9

I'm trying to translate a song lyric that says

今日という日は 過去 前例のない
僕たちの誓い日和だよ

And I get a dictionary result at Jisho for 今日という日 as something like every day; all day but that doesn't make any sense to me. I can't muddle thru it on my own and I'm hoping someone here can explain was this phrase means. The best I got is "today like every day" but my Japanese isn't very good.

18

今日という日 (literally "the day called today") is just an emphatic version of "today", or "this very day". This expression is commonly used in formal greetings and poems. (I tried jisho.org but got nothing related to "everyday". How did you come up with "everyday"?)

5

Remember that ...という (...と言う) means "That which is called...", because it's a useful phrase. Examples: 愛という光 (the Light called Love), 笑顔という幸せ (the happiness which is called a smile). The original phrase you provided is 今日という日 (the day which is called today).

0

As explained in other answers, XというY is a construction meaning the Y which is called X. 過去前例{かこぜんれい} means past precedent, so 今日{きょう}という日{ひ}は過去前例{かこぜんれい}のない means roughly The day called "today" is without precedent, or The day called "today" has never come before.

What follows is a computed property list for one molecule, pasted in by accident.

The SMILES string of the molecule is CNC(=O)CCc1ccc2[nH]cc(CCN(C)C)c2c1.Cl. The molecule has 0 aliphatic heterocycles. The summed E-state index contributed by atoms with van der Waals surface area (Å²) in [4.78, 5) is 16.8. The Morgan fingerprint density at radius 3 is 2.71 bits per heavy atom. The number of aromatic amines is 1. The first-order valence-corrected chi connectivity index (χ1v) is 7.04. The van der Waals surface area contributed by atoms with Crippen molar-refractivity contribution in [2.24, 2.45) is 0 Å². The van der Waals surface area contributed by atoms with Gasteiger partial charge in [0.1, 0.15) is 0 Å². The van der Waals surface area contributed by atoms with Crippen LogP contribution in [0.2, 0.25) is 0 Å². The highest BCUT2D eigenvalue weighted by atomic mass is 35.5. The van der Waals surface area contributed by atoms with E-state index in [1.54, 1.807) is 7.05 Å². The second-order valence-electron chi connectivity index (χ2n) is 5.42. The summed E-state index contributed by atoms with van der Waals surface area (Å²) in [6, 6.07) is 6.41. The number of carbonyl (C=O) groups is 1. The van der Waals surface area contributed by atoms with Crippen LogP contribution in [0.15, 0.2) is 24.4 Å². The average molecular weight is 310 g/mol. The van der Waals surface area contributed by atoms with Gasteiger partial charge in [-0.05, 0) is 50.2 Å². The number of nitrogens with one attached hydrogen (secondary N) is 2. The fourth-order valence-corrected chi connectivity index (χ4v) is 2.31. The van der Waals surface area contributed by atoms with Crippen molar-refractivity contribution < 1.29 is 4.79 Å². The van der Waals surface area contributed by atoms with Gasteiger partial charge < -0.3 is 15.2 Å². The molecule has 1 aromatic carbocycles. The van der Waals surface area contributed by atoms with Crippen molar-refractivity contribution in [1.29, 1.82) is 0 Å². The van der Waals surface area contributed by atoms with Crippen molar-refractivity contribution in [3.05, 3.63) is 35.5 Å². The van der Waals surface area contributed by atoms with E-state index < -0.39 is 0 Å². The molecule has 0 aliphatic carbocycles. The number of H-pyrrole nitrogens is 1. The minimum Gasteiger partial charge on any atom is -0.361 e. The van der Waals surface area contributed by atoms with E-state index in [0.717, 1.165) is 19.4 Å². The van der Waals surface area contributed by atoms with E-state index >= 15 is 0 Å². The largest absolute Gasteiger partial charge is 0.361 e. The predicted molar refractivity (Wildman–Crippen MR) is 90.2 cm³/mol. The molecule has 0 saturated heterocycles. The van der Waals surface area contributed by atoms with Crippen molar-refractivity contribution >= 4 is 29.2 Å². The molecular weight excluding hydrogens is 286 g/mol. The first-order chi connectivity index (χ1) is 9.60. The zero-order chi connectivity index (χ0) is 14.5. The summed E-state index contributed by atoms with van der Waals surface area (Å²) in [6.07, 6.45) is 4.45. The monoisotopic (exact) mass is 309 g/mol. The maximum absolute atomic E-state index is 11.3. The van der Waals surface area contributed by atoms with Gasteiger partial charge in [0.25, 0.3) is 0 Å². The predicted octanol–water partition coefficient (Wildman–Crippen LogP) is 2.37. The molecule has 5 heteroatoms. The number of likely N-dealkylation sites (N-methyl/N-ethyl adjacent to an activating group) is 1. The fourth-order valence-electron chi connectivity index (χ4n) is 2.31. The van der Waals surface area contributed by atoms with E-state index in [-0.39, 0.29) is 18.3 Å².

僕{ぼく}たちの誓{ちか}い日和{ひより}だよ is poetic, and kind of awkward to translate, but I'd translate it as It is the season of our promise, though 日和{ひより} more accurately translates as weather.

  • 2
    過去前例のない is a relative clause, so you can't translate it as though it's a main clause predicate. – snailboat Dec 26 '18 at 14:33
  • Even though the grammar isn't translated exactly, I feel that this translation still expresses the original meaning quite precisely and flows more naturally than a direct translation. – Peter Bradshaw Dec 27 '18 at 9:31

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